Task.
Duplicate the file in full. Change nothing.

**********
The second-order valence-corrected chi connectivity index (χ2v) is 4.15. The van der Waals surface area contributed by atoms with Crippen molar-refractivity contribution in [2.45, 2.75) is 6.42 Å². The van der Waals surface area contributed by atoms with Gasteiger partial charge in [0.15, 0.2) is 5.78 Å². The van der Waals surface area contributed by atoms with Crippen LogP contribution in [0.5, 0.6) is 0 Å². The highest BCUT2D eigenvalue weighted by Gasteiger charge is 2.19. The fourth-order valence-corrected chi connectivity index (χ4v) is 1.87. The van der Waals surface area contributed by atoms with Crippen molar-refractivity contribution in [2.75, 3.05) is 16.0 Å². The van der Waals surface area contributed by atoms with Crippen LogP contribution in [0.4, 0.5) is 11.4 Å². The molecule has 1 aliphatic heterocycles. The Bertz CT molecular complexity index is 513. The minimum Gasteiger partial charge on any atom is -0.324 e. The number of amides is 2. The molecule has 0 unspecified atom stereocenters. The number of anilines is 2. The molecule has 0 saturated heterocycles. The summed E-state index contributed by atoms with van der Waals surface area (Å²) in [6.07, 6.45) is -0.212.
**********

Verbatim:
The second-order valence-corrected chi connectivity index (χ2v) is 4.15. The van der Waals surface area contributed by atoms with Crippen molar-refractivity contribution in [2.45, 2.75) is 6.42 Å². The van der Waals surface area contributed by atoms with Gasteiger partial charge in [0.15, 0.2) is 5.78 Å². The van der Waals surface area contributed by atoms with Crippen LogP contribution in [0.5, 0.6) is 0 Å². The highest BCUT2D eigenvalue weighted by Gasteiger charge is 2.19. The fourth-order valence-corrected chi connectivity index (χ4v) is 1.87. The van der Waals surface area contributed by atoms with Crippen molar-refractivity contribution in [2.75, 3.05) is 16.0 Å². The van der Waals surface area contributed by atoms with Crippen LogP contribution in [0.4, 0.5) is 11.4 Å². The molecule has 1 aliphatic heterocycles. The Bertz CT molecular complexity index is 513. The minimum Gasteiger partial charge on any atom is -0.324 e. The number of amides is 2. The molecule has 0 unspecified atom stereocenters. The number of anilines is 2. The molecule has 0 saturated heterocycles. The summed E-state index contributed by atoms with van der Waals surface area (Å²) in [6.07, 6.45) is -0.212.